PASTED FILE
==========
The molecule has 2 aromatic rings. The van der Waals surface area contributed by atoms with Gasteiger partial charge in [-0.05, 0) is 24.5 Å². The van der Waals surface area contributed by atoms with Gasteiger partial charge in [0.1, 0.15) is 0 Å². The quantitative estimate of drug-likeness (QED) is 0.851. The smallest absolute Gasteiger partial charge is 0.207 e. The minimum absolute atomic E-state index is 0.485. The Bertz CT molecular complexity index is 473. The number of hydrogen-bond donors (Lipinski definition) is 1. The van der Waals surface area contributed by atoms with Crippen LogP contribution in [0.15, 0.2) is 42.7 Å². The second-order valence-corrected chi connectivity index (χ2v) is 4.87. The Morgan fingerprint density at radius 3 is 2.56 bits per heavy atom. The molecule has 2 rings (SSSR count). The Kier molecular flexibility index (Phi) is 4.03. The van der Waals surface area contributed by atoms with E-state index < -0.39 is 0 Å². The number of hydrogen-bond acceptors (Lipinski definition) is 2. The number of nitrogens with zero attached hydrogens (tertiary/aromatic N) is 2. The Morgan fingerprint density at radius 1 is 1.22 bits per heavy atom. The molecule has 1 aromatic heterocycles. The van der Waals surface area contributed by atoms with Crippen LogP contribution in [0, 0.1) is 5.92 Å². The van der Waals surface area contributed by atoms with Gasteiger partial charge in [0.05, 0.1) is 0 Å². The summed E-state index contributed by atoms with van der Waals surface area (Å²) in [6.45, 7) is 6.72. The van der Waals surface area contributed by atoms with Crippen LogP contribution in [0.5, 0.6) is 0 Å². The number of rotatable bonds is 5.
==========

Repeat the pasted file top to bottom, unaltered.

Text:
The molecule has 2 aromatic rings. The van der Waals surface area contributed by atoms with Gasteiger partial charge in [-0.05, 0) is 24.5 Å². The van der Waals surface area contributed by atoms with Gasteiger partial charge in [0.1, 0.15) is 0 Å². The quantitative estimate of drug-likeness (QED) is 0.851. The smallest absolute Gasteiger partial charge is 0.207 e. The minimum absolute atomic E-state index is 0.485. The Bertz CT molecular complexity index is 473. The number of hydrogen-bond donors (Lipinski definition) is 1. The van der Waals surface area contributed by atoms with Crippen LogP contribution in [0.15, 0.2) is 42.7 Å². The second-order valence-corrected chi connectivity index (χ2v) is 4.87. The Morgan fingerprint density at radius 3 is 2.56 bits per heavy atom. The molecule has 2 rings (SSSR count). The Kier molecular flexibility index (Phi) is 4.03. The van der Waals surface area contributed by atoms with E-state index < -0.39 is 0 Å². The number of hydrogen-bond acceptors (Lipinski definition) is 2. The number of nitrogens with zero attached hydrogens (tertiary/aromatic N) is 2. The Morgan fingerprint density at radius 1 is 1.22 bits per heavy atom. The molecule has 1 aromatic heterocycles. The van der Waals surface area contributed by atoms with Crippen LogP contribution in [0, 0.1) is 5.92 Å². The van der Waals surface area contributed by atoms with Gasteiger partial charge in [0.05, 0.1) is 0 Å². The summed E-state index contributed by atoms with van der Waals surface area (Å²) in [6.45, 7) is 6.72. The van der Waals surface area contributed by atoms with Crippen LogP contribution in [0.5, 0.6) is 0 Å². The number of rotatable bonds is 5.